# Change of Variables via Line Element Differential vs. Jacobian

If I had a double integral

$\int \int_R f(x,y) dxdy$

I would change variables to polar coordinates by expressing the position vector

$\vec{r} \ = \ \vec{r}(x,y) \ = \ x \vec{e}_x \ + \ y\vec{e}_y$

in terms of polar coordinates

$\vec{r} \ = \ \vec{r}(r,\theta) \ = \ r\cos(\theta) \vec{e}_x \ + \ r\sin(\theta)\vec{e}_y$

& use the fact that the line element

$d\vec{r} \ = \ \frac{\partial \vec{r}}{dr}dr \ + \ \frac{\partial \vec{r}}{d\theta}{d\theta} \ = \ ||\frac{\partial \vec{r}}{dr}||dr \ \vec{e}_r \ + \ ||\frac{\partial \vec{r}}{d\theta}|| {d\theta} \ \vec{e}_\theta \ = \ dr \ \vec{e}_r \ + \ r {d\theta} \ \vec{e}_\theta$

shows that

$||\frac{\partial \vec{r}}{dr}||||\frac{\partial \vec{r}}{d\theta}|| dr d\theta \ = \ rdrd\theta$

is the area element & modify my integral accordingly. Similarly for any other change of variables between orthogonal coordinate systems. What is the relationship between this way of thinking and the Jacobian way of thinking when you are changing variables? I keep forgetting things when thinking of Jacobians yet I can re-derive on the spot any area/volume element I want doing the above, can somebody give me intuition on how & why the Jacobian is superior to the above & how the above is a special case of the Jacobian? If you think you can make it more interesting I'd love to see how you'd relate this to wedge products, though that's not needed.

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First lets consider the change in area when we use a coordinate independent transformation. We will consider a transformation from coordinates (x,y) to coordinates (u,v) via the following,

$$u = a x + b y$$ $$v = c x + d y$$

note that $a$,$b$,$c$, and $d$ are constants independent of $x$ or $y$.

Now consider a rectangle in the (x,y) system with edges defined by the vectors $\vec{l}$ and $\vec{w}$ with $\vec{l} \cdot \vec{w}$=0 (orthogonal).

For concreteness let the vectors be, $$\vec{l} = l \vec{x}$$ $$\vec{w} = w \vec{y}$$.

The area of the $xy$ rectangle is given by the magnitude of the cross product between $\vec{l}$ and $\vec{w}$. We will denote this area $A_{xy}$.

$$A_{xy} = \vert \vec{l} \times\vec{w} \vert = \vert \ lw \vec{z} \ \vert = lw$$

Now since $\vec{l}$ and $\vec{w}$ are vectors we know their components will change under coordinate transformation by the same rule that $x$ and $y$ follow. Therefore we can conclude that the transformed vectors will be,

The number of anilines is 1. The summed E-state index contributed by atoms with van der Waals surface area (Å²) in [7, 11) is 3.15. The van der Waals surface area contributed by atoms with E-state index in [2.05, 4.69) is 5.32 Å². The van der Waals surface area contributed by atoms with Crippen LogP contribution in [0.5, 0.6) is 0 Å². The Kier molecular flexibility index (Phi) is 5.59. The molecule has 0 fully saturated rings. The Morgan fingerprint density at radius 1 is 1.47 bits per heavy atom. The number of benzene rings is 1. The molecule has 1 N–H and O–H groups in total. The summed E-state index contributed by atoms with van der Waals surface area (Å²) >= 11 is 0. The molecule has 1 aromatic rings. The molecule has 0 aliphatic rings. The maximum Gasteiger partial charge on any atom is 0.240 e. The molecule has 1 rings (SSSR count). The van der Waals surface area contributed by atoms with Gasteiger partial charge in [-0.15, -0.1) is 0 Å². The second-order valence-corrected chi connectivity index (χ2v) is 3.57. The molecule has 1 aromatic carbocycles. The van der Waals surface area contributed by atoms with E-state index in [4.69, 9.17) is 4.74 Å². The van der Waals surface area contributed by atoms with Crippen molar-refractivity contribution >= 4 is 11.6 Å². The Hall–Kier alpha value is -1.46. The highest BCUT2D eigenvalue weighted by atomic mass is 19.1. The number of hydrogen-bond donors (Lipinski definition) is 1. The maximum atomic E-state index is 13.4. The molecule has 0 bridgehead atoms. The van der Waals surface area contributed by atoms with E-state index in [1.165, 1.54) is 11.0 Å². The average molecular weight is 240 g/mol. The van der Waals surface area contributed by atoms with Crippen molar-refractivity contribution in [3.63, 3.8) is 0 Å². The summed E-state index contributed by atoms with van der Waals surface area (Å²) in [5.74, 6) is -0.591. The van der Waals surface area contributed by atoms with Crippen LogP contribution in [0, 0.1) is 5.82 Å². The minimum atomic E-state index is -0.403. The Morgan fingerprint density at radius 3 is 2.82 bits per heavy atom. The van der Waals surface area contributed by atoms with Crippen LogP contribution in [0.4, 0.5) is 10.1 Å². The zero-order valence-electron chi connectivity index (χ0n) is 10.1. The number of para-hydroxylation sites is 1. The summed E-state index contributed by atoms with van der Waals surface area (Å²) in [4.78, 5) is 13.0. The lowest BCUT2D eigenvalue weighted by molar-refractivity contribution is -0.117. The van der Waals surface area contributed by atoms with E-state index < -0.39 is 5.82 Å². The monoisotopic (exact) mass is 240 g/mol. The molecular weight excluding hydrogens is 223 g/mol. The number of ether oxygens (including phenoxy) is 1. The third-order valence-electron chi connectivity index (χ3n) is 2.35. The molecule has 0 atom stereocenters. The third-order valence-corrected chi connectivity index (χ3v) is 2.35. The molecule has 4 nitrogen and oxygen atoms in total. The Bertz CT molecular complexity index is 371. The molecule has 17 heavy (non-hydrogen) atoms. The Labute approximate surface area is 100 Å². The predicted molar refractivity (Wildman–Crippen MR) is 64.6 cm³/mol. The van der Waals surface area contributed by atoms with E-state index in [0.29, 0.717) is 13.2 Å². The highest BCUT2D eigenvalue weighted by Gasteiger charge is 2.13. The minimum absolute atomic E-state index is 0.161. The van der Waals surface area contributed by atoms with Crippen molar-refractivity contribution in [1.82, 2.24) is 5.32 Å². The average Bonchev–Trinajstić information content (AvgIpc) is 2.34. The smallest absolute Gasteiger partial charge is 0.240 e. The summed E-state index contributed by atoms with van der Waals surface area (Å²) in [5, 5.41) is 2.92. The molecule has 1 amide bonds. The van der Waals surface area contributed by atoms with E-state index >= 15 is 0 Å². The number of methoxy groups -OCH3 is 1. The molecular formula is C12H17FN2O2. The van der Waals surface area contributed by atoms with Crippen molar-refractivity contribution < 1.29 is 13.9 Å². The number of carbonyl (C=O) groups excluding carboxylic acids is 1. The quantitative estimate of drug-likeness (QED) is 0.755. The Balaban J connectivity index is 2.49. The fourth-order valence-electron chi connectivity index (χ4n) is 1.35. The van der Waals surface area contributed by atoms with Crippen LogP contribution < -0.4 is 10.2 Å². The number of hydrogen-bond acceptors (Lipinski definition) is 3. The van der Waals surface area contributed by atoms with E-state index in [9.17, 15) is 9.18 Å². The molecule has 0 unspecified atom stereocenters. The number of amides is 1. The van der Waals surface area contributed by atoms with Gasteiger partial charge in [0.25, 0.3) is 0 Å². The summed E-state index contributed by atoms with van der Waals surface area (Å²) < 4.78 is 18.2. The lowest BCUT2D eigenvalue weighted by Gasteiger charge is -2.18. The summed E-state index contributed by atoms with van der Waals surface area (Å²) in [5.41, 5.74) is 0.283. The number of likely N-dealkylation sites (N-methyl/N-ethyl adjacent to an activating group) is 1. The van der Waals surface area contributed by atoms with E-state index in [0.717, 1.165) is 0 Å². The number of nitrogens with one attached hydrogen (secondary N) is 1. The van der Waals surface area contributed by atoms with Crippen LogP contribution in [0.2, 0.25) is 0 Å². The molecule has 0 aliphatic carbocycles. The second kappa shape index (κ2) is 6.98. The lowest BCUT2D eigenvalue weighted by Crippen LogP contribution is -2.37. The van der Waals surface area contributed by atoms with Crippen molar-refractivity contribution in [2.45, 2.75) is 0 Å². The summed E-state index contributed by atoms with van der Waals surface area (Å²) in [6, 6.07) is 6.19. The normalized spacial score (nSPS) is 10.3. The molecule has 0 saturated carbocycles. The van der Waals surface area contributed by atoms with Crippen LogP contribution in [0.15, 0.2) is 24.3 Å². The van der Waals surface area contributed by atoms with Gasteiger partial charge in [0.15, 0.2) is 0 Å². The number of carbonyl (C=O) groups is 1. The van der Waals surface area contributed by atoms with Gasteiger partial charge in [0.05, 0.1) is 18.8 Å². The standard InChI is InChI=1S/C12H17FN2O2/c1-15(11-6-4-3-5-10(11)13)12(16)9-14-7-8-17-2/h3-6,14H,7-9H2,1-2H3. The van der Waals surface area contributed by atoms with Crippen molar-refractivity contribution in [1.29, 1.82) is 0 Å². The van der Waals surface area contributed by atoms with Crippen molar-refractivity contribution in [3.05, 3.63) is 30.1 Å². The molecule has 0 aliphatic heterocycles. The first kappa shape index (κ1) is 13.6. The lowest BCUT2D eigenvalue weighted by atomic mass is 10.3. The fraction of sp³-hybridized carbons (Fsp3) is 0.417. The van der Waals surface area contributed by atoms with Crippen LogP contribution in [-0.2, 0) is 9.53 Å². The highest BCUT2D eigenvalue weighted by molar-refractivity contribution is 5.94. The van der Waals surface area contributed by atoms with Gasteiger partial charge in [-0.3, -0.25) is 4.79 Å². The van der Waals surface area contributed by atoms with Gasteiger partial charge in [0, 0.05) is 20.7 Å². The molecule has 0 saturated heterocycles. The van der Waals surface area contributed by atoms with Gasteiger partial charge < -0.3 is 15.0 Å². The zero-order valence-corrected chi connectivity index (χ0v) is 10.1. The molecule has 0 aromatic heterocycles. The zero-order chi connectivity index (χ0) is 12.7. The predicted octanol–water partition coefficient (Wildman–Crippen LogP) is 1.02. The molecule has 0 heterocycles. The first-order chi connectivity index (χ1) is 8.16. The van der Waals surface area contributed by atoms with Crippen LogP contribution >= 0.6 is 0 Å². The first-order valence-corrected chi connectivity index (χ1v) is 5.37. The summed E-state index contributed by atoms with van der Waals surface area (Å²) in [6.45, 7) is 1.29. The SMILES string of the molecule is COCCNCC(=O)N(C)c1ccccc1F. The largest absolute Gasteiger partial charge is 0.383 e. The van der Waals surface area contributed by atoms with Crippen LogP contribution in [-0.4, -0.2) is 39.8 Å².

$$l'_u = a (l) + b (0) = al$$ $$l'_v = c (1) + d (0) = cl$$

$$w'_u = a (0) + b (w) = bw$$ $$w'_v = c (0) + d (w) = dw$$

$$\Rightarrow \vec{l'} = al \vec{u} + cl \vec{v} \qquad \vec{w'} = bw \vec{u} + dw \vec{v}$$

Notice that these are no longer orthogonal and in fact now define the edges of a parallelogram. We will now compute the area of this parallelogram in the $uv$ system.

$$A_{uv} = \vert \vec{l'} \times \vec{w'} \vert = \vert \left( (al)(bw)-(cl)(dw) \right) \vec{\zeta} \vert = \vert ab-cd\vert lw = \vert ab-cd\vert A_{xy}$$

$$\Rightarrow \quad A_{uv} = J A_{xy}$$

Where $J= \vert ab-cd \vert$ is the conversion factor which converts $xy$ area into $uv$ area.

Now this isn't a jacobian yet because our transformation was independent of the coordinates. However if our transformation is differentiable we can apply similar reasoning locally.

Let $f(x,y)$ and $g(x,y)$ be continuously differentiable functions of $x$ and $y$. Furthermore require that the change of coordinates defined below be invertible,

$$u = f(x,y)$$

$$v = g(x,y)$$

Let $(u_0,v_0)$ be the image of $(x_0,y_0)$ under this transformation and consider a neighborhood of $(x_0,y_0)$ small enough for the tangent plane approximations of $f$ and $g$ to be good. Then consider the following,

$$u-u_0 = f(x,y) - f(x_0,y_0) \approx \frac{\partial f}{\partial x} (x-x_0) + \frac{\partial f}{\partial y} (y-y_0)$$ $$v-v_0 = g(x,y) - g(x_0,y_0) \approx \frac{\partial g}{\partial x} (x-x_0) + \frac{\partial g}{\partial y} (y-y_0)$$

Now we have the rule for the transformation of displacements near $(x_0,y_0)$ which is the same as rule for transformations of vectors at that point. From this point on we apply the same reasoning above to arrive at the conversion factor for area.

The distinction between this approach and yours is that your transformations are orthogonal. This means that they locally preserve the angles between displacement vectors, so a small rectangle will be sent to a small rectangle instead of a parallelogram.

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A great reference for this sort of material is "Vector Calculus" by James Marsden, it strikes a nice balance between rigor and intuition. – Spencer Jul 4 '13 at 4:58